I spent some time this afternoon thinking about our youth ministry programming over the past year. I had read this blog entitled “Do you keep pushing youth ministry buttons that don’t work?” and it got me thinking about our youth ministry program.
Having been one of Kenda Creasy Dean’s students at Princeton Theological Seminary, one question that will forever be stuck in the back of my mind when planning youth ministry programming is “What is the theological foundation for _______?” Before going to seminary, I probably planned a bunch of stuff with my previous youth group for no real good reason. It may have been because I just thought there were certain activities I “had” to do at youth group. Or maybe there were just things that we’d always done that I needed to keep doing. But I didn’t really think very theologically about what I was doing.
So, whether it’s a blessing or a curse, now that question is forever with me. And that’s very much the focus behind the post I read on Rethinking Youth Ministry today. Are you doing things in youth ministry “just because?” Are you planning events that don’t have any theological basis or don’t connect to your vision or mission?
So I did what the article suggested and made a list of all the activities in the past year. Luckily, our church spent about a year coming up with our Core Values Statement, so we do have something that all ministries in our church can measure their programming up against. Our Core Values Statement is, “Centered in Jesus Christ, we grow in faith, celebrate community, and serve others with love.” After going through our activities and seeing which part of the Core Values they were accomplishing, I found out that 13 activities were about celebrating community, 6 were about growing in faith and 3 were about serving others with love. (Now, it might help to explain that an “activity” could have been a one time event like a mission trip, or it could have been a regular weekly activity like Sunday School or youth group).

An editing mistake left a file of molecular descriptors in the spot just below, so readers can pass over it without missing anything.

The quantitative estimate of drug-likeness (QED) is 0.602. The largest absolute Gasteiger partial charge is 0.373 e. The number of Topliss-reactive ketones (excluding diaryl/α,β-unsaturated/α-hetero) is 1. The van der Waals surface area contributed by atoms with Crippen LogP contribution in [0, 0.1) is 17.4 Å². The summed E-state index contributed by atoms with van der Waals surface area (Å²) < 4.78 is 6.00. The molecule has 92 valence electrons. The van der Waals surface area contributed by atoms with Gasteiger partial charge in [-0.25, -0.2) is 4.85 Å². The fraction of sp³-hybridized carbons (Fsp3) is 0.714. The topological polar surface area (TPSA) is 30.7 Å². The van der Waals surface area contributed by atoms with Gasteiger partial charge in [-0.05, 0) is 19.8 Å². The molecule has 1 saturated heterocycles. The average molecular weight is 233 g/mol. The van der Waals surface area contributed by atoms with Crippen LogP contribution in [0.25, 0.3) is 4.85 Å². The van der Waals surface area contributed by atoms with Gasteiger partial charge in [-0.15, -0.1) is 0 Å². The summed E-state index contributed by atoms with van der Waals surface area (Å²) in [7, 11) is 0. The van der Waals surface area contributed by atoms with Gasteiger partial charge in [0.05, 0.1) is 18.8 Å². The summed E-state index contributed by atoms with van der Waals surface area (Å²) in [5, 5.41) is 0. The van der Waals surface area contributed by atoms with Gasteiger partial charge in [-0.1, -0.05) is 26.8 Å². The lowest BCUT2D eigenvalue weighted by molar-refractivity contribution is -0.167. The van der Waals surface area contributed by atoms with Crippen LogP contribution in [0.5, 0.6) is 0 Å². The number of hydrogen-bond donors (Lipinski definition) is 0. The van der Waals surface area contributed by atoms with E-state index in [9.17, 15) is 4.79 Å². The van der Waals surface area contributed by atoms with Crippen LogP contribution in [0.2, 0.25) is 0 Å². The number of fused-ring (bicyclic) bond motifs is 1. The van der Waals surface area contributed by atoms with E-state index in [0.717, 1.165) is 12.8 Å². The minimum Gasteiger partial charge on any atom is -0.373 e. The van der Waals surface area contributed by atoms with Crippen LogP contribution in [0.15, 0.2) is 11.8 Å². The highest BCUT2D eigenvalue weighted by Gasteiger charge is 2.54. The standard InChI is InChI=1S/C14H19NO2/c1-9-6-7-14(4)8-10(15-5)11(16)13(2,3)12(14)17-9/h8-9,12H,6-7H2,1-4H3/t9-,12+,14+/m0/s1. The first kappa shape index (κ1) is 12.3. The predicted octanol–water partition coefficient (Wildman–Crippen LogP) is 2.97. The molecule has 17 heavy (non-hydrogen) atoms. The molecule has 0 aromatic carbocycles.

I’m not really sure how I feel about those numbers. But I’m guessing that they reflect a pretty average breakdown for many churches today. Our church’s youth programming relies heavily on fellowship activities: events or gatherings that are fun, focused on community building and just about getting these kids together. Now, that’s not inherently a bad thing. There is certainly theological support for building community and creating safe places for youth to gather together and feel free to truly be themselves.
But is that really where the focus should be? Or should our primary goal in youth ministry to be getting youth to be in service to others and the world, and to help them develop and grow their faith? Now, I know it isn’t quite fair to completely separate these things. Clearly, youth missions are very important for many people because it is a chance for youth to serve others, and so often their faith is also grown at the same time.
What do you think about your youth ministry? If you were to do a breakdown of your activities, how would it end up looking? Would you be happy with the results? Do you feel like you’re focusing on the right areas?